Tuesday, Feb. 28, 2017

40-year trend

Water quality a mixed bag for North Jersey, report says

Trees and grasses provide a natural buffer along the undeveloped banks of New Jersey's Mantua Creek. Photo courtesy of NJ DEP


Bergen County Record

Some pollution that causes algae blooms in rivers, streams and other waterways has declined in parts of New Jersey over three decades, according to a new report released Monday. But the results of the study looking at water data from 1980 to 2011 show a mixed bag for North Jersey's rivers. The amount of nitrates has been rising in Bergen and Passaic counties, while nitrogen and phosphorus, which also come from waste and fertilizers, are on the decline.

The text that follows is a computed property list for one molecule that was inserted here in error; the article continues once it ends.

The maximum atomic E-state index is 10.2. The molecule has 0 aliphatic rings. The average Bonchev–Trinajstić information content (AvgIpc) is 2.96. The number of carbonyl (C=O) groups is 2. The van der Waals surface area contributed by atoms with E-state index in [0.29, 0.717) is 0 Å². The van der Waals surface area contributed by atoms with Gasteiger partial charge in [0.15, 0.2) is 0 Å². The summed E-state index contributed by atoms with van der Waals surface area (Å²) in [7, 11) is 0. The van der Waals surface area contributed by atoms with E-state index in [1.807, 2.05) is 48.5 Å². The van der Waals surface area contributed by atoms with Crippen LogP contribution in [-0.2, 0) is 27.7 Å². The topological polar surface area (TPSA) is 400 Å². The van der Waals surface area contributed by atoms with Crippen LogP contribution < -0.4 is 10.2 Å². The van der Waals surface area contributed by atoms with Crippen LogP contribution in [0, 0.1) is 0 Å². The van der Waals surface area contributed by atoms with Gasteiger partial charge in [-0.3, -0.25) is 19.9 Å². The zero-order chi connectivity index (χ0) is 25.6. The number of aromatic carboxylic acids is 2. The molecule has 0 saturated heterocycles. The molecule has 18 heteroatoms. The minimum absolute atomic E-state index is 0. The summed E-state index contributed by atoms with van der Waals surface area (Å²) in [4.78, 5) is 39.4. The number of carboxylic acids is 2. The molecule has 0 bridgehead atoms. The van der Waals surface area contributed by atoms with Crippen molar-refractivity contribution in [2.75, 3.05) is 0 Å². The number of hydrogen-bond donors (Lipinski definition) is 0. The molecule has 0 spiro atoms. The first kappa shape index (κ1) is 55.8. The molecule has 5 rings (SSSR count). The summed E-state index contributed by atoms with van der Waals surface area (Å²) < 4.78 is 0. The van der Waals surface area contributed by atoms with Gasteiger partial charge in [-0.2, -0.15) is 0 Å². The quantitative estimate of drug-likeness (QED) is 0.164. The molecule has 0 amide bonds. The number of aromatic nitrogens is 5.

Bad grades for school water in several NE states

Attleboro Sun Chronicle

A year after lead contamination in the Flint, Mich., water supply burst into the national spotlight, a new report says Massachusetts public schools are largely failing to provide safe drinking water to students. Massachusetts received a "D" grade while Connecticut, Maine and Pennsylvania received failing marks.


Subtle changes lurk in Nanticoke River's beauty

Bay Journal

Sometimes, rivers shout their troubles. They catch fire. Or change color. Other times, they whisper, degrading slowly over time. And some cry for help in a voice so small that passersby can't hear them at all; only those who know them well recognize the signs. The Nanticoke River falls into the third category: Beautiful to look at now, but scientists and conservationists worry that trouble may be just beneath the surface, or around the bend.